arterialOn a vacation-cum-work trip in S. Africa.  The Arterial Network public forum When do artists go too far and when do we not go far enough? looks like an appropriate segue, don’t it?

In a country with South Africa’s challenges, artists and creatives walk a fine line between two seemingly opposite poles. On one hand is the imperative to play a constructive role in building the new democratic order – for example by supporting the fight against poverty and social fragmentation, and to do so in a spirit of dialogue and partnership with civil society, government and business. On the other hand, as the contradictions of a developing society emerge – such as inequality, poverty, joblessness, poor governance, intolerance, xenophobia and corruption among other ‘morbid’ symptoms – artists also have to take up their historic role to be critical and to ‘speak truth to power’.

The basis for ongoing cooperation and constructive engagement between government and the creative sector is well defined. Government increasingly, for example, recognises the role that the arts and creative industries do and can play and has engaged with the sector in many different ways – through its ministerial portfolios in the arts, trade, education and tourism for example. These areas of government face the same challenges of governance, corruption and service delivery as all other sectors – witness the failures of the National Lottery to support government’s mandate in relation to the arts, and the challenges of implementing UNESCO Conventions to which the state is a signatory.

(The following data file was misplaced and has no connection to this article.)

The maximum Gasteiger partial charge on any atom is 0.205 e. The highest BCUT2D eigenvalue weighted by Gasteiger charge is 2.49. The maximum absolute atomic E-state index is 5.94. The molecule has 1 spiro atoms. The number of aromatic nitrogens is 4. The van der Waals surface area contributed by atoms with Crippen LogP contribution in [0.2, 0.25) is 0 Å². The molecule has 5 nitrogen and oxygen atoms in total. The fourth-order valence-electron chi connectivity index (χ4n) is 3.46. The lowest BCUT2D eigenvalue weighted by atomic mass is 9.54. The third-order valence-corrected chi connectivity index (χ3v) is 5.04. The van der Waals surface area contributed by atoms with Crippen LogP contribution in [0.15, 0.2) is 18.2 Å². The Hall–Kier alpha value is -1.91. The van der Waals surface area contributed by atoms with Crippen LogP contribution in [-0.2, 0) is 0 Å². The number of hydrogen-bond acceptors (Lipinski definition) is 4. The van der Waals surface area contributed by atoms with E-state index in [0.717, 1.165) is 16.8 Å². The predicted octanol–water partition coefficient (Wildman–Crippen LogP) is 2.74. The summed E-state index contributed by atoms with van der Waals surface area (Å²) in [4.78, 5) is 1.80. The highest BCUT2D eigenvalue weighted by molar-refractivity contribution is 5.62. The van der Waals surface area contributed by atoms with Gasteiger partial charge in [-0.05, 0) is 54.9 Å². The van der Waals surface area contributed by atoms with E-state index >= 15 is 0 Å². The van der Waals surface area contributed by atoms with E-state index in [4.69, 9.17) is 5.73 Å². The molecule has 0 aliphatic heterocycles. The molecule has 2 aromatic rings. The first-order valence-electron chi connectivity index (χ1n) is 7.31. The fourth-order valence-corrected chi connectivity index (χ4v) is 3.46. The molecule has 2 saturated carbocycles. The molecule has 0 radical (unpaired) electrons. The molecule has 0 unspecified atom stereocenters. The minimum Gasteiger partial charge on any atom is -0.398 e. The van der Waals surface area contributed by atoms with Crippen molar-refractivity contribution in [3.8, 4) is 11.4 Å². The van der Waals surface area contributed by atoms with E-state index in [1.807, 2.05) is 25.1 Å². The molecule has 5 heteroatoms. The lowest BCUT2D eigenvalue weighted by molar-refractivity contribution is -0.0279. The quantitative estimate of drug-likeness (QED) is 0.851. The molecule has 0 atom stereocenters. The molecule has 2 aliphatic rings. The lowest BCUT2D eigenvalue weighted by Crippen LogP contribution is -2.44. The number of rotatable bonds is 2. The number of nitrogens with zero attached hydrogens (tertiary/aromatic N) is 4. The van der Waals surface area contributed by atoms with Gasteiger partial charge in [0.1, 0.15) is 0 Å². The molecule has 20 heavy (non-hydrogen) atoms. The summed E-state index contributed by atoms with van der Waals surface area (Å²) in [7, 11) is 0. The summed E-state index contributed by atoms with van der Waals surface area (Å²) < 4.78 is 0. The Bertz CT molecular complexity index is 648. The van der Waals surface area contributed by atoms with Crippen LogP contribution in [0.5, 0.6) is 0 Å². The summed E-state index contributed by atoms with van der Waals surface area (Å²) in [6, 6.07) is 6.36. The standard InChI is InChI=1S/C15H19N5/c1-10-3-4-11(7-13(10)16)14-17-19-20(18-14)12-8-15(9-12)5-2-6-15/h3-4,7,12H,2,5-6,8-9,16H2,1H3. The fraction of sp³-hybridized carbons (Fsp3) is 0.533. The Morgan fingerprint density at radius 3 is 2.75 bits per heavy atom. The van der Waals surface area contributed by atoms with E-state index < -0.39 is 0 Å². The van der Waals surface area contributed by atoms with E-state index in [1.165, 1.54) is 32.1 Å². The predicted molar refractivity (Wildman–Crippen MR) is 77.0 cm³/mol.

When artists have moved over to ‘speak truth to power’, the response has been increasingly critical in return. Artists have attracted harsh judgment from government – supported by sections of the wider society – for going ‘too far.’ In 2012, artworks such as Brett Murray’s The Spear and Ayanda Mabulu’s painting Umshini Wam, both satirising what some describe as ‘the pretensions of the ruling elites’, caused much controversy and public debate from all sectors of society. Before that, then Arts and Culture Minister Lulu Xingwana threatened to close a photographic exhibition at Constitution Hill, which visualised various dimensions of lesbian and female sexuality – eliciting a public outcry at the Minister’s assertions in the process.

Some may argue that public controversies such as these are important because they allow the kind of ‘robust’ debates that enable democratic societies to work out the values which inform citizen participation and which should inform the work of a developmental state.

So how should artists position themselves so that their role remains constructively engaged in the larger development project, while still ‘speaking truth to power? Where lies the sweet spot?

DATE: Monday 4 February 2013, 18:00-20:00

VENUE: Alliance Francaise, Cape Town

PANELISTS INCLUDE: Imraan Coovadia (Writer), Cosmas Mairosi (Moderator), Mike van Graan (Theatre and activist), Anele Selekwa (Theatre) and Kristy Cockerill (Association for Visual Arts).

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